All Hail West Texas (Remastered)

All Hail West Texas (Remastered)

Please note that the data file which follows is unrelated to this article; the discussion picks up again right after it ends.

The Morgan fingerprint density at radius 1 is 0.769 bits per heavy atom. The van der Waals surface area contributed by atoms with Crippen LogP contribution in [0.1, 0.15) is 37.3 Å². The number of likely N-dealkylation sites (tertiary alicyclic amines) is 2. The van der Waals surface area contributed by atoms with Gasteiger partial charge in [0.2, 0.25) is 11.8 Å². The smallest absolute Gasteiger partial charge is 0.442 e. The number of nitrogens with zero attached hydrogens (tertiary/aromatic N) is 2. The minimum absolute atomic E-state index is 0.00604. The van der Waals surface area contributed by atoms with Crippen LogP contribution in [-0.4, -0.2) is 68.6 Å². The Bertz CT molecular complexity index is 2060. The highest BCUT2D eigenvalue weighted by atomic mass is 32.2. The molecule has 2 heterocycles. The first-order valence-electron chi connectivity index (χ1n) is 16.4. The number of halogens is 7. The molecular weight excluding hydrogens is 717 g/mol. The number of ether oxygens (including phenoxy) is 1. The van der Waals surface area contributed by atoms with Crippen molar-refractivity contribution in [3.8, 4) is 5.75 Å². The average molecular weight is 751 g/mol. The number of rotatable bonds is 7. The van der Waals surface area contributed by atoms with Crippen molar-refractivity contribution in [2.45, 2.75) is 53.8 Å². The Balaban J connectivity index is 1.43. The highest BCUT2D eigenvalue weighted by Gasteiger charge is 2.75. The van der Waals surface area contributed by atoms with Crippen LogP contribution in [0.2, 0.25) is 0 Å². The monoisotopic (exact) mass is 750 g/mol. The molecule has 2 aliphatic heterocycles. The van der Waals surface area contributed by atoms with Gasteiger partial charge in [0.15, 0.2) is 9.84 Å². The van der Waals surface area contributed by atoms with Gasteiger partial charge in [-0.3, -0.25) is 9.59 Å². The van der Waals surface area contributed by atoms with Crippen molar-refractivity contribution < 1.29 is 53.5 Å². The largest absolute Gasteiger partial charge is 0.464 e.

In 1989, John Darnielle paid $89 for a Panasonic RX-FT500 boombox—a long, skinny, black hulk of plastic and metal with a microphone wedged deep inside its missile-like body. Over the next decade, he would document detail-rich portraits of emotional disrepair by howling into that boombox in a barely intonated bleat over heavy acoustic strums. Still very much an underground figure, one best known to college-radio DJs and record-store obsessives, Darnielle’s The Mountain Goats would steadily become one of the most distinct projects in the American lo-fi community, with his Panasonic and his poignant tales making perfect partners for these songs from the abyss. His 2002 boombox masterpiece, All Hail West Texas, serves as the gripping culmination of a decade of singular music. It’s also one of the best singer-songwriter records ever committed to any medium. There are lines in All Hail West Texas perfectly suited for tattoos inked at the end or start of a romance—lines like “We were the one thing in the galaxy God didn’t have his eyes on,” or “I got sugar in the fuel lines, both of us do.” For any emo band, these would be career-defining lyrics. But for a storyteller like Darnielle, they’re simply bits of dialogue or plot points. All Hail West Texas is full of people desperately seeking whatever sanctuary they can find, whether it’s an imagined metal band that lets misfits escape their small-city blues; a house of exhausted refugees where no one asks questions; a love that lets you back in, even after the most extreme falling-out. It’s tempting to see All Hail West Texas as a concept album, as its references to Denton, Pecos, Austin, and “the West Texas Highway like a Möbius strip” suggest a lived-in atlas of a vast and often-overlooked American wonderland. But the real concept is one of survival. The characters here must endure the panic attacks that come with crossing state lines alone, or the worry about taking care of a newborn who shows up on “a strange wind all full of new smells.” Darnielle ends the album on “Absolute Lithops Effect,” his bent chords warped by the Panasonic. He sings about the pain he’s endured and the hope that he’s now made it to the other side—just like the desert succulents that survive because they look like rocks. “After one long, sweltering summer,” he promises, “I’m going to find the exit.”

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